It was once said by a great philosopher and guitar player that “The future is unwritten,” an idea pushing that whatever was done before can be forgotten and what is to come is a blank slate.

But this is an idea that comes with the new age of American culture. Back in 1939, the future was put on display in New York City at the World’s Fair. The spectacle presented a future of perfect metropolises, flying cars and robot maids all intended to bring about a new age of comfort and peace to the world. It wasn’t until later, with the development of the nuclear science and the cold war between the U.S.A and U.S.S.R, that the future became a vague idea.

This change of ideas is well documented and mused upon by Eisner Award winning author and cartoonist Brian Fies in his new graphic novel “Whatever Happened to the World of Tomorrow?” a story of an unnamed boy and his “Pop” on their journey from the 1939s World’s Fair through the 1975 link up between the US and Soviet space probes.

Blast was able to talk to Brian Fies about his new book and the experience of living many of the experiences that make up the books events.

“I was born in 1960 and very much consider myself a space age baby,” said Fies. “I remember seeing Neil Armstrong landing on the moon and following the space program very closely from the 60s through the 70s.”

Fies first found success in the world of comics with his multi-award winning web-comic series “Mom’s Cancer,” a first-hand account of living with a family member with incurable cancer. Though “Whatever Happened to the World of Tomorrow?” is his first straight-to-print work, Fies work process remained very much the same.

“Physically writing the book was the same process as writing ‘Mom’s Cancer’,” said Fies. “The fact that this new book is in full color is the biggest difference between the two.”

The story of “Whatever Happened to the World of Tomorrow?” is interspliced with a sub story, following the son’s favorite comic book “Space Age Adventures with Commander Cap Crater and his young aide Cosmic Kid.” As the father and son see the actual world change, Cap and the Cosmic Kid go through their own metamorphosis. From carefree defenders of the city of tomorrow to Commie-bashing patriots to socially concerned sci-fi characters, the comic within the comic sees the effects of the changing attitude of the world almost as much as the father and son do.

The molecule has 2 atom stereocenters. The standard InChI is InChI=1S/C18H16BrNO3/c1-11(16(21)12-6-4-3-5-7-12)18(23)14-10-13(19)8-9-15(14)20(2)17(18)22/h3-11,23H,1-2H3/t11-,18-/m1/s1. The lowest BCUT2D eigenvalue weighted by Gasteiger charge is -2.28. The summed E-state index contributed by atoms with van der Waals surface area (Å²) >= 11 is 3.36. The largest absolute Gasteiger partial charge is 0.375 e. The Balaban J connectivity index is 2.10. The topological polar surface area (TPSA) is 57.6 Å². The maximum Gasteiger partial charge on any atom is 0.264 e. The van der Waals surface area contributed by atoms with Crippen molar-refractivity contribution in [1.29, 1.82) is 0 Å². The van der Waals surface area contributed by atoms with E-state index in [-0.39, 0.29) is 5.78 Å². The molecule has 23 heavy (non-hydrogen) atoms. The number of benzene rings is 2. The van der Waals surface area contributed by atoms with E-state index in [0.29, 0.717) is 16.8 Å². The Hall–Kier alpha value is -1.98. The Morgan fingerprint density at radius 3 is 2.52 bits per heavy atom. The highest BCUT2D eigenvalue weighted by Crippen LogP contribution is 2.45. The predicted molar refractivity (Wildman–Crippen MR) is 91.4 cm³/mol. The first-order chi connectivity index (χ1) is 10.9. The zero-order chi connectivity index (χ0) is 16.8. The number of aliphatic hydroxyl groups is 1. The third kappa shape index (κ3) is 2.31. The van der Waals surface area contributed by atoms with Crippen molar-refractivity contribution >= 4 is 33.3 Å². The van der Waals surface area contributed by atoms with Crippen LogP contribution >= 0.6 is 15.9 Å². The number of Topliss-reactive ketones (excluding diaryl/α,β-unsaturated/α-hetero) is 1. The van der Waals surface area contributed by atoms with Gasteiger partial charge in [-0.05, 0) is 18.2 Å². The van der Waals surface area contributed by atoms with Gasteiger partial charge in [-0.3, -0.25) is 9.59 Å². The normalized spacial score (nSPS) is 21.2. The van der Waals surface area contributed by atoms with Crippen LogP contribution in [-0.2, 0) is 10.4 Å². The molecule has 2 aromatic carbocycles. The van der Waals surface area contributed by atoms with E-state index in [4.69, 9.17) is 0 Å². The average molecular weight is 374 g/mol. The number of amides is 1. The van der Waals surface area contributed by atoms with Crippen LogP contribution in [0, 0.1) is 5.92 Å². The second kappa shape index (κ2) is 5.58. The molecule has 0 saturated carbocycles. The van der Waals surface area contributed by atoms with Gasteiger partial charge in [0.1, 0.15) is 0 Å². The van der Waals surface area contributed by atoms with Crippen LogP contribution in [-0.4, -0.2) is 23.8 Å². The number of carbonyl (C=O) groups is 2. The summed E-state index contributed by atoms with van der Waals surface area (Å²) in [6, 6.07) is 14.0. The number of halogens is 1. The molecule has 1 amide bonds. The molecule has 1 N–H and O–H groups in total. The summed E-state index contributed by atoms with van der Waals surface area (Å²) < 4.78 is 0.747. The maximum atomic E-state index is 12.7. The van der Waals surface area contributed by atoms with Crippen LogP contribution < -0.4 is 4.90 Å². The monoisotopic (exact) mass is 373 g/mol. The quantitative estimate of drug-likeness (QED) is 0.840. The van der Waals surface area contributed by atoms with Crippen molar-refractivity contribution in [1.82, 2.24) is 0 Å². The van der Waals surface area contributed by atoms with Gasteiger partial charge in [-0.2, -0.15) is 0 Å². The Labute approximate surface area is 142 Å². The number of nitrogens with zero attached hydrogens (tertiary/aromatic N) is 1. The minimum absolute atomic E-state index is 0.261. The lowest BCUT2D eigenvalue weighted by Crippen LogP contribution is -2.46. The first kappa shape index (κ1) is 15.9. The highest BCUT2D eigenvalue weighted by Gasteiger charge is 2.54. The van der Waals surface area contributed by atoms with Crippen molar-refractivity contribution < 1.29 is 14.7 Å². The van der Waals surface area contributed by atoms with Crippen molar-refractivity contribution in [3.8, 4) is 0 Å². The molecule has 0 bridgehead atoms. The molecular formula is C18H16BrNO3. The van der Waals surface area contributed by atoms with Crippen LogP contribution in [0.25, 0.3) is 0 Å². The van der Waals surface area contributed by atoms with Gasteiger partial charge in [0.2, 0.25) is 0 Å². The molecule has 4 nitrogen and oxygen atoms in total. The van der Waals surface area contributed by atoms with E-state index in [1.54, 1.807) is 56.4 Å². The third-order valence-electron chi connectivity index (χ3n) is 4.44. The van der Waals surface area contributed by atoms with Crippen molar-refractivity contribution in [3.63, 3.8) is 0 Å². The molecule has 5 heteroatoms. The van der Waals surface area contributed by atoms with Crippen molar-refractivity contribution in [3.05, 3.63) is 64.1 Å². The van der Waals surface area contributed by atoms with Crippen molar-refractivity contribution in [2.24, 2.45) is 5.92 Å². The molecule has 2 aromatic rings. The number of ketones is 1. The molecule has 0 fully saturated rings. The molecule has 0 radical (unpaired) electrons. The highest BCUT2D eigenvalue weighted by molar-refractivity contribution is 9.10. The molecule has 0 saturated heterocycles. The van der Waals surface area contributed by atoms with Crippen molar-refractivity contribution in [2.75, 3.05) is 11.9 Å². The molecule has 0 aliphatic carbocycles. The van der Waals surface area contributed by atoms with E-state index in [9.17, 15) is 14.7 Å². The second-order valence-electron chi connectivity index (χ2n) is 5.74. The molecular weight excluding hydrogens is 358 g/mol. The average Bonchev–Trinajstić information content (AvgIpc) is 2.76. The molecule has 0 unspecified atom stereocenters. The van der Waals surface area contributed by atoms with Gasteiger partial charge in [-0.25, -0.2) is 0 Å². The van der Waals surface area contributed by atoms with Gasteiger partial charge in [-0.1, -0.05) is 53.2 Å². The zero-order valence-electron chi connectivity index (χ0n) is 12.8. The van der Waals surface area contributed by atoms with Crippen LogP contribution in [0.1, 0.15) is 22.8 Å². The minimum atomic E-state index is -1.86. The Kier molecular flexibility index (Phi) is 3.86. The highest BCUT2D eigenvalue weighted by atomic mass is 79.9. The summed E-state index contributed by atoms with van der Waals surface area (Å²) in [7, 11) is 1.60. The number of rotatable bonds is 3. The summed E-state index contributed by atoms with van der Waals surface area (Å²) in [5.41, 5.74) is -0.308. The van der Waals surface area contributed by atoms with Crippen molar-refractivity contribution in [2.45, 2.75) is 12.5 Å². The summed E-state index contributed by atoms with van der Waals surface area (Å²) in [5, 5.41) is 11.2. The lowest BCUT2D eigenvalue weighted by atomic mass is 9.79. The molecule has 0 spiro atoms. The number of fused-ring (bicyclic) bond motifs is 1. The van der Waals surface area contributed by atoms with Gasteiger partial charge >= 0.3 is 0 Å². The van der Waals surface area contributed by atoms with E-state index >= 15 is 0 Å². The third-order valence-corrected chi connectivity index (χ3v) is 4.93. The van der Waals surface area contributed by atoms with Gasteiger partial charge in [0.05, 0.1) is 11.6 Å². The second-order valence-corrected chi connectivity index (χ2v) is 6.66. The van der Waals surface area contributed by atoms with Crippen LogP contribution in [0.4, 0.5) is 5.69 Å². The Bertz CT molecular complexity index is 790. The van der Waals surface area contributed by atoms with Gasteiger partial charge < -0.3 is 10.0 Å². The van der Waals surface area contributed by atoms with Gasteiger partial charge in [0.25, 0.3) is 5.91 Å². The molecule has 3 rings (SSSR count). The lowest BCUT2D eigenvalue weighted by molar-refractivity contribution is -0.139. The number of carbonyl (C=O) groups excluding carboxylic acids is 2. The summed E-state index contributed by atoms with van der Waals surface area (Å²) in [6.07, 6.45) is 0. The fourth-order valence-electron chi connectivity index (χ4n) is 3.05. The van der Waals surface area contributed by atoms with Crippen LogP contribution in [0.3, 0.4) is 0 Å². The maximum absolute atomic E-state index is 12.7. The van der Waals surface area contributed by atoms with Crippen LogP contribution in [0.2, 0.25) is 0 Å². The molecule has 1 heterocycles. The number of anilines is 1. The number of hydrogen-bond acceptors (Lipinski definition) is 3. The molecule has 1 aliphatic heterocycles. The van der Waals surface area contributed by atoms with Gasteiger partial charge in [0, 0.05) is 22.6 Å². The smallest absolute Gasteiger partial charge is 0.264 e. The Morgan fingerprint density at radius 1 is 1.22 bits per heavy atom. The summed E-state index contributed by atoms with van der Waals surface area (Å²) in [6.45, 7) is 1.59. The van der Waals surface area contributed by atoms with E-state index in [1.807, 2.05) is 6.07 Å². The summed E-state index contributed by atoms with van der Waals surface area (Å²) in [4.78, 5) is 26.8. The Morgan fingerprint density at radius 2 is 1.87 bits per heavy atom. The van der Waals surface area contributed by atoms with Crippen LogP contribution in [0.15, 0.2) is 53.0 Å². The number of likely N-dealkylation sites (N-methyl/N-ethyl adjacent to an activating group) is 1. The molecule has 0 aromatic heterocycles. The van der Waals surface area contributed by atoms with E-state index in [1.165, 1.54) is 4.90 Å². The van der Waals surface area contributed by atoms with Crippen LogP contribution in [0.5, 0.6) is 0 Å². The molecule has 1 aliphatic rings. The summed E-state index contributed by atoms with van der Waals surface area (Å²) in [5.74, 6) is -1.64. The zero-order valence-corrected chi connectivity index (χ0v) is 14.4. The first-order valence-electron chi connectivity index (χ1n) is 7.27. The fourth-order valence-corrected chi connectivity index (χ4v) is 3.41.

“The Cap Crater sections of the book serve two functions within the story,” said Fies. “It is in one way a Greek chorus used to comment on the other happenings in the book and in another way is used to show pop-cultures effect on the real world and visa-versa.”

“Whatever Happened to the World of Tomorrow?” is a rare book about the future in the way that it does not foresee a completely bleak outcome. With the success of Cormac McCarthy’s “The Road,” the continuation of the “Terminator” series and any number of post-apocalyptic video game premises, this book offers an idea that the promised better tomorrow isn’t gone, just changed. As the book itself states in its own jacket: “Whatever Happened to the World of Tomorrow? People believed in it for a long time. Then they gave up on it for a long time. And the, gradually, without even necessarily meaning to”¦they built it.”

“There is a slight sense of disappointment from my generation and anyone who hoped for the promise of the space age,” said Fies. “But there is also a many new ideas, both actual and hypothetical, that seem to be taking the world into a better tomorrow. I want this book to show that it’s a good thing to hope and think that tomorrow might actually be better than today.”

Whatever Happened to the World of Tomorrow is available in stores across the country on June 13. For more information on Brian Fies and his work visit

About The Author

Anthony McColgan is a Blast Staff Writer.

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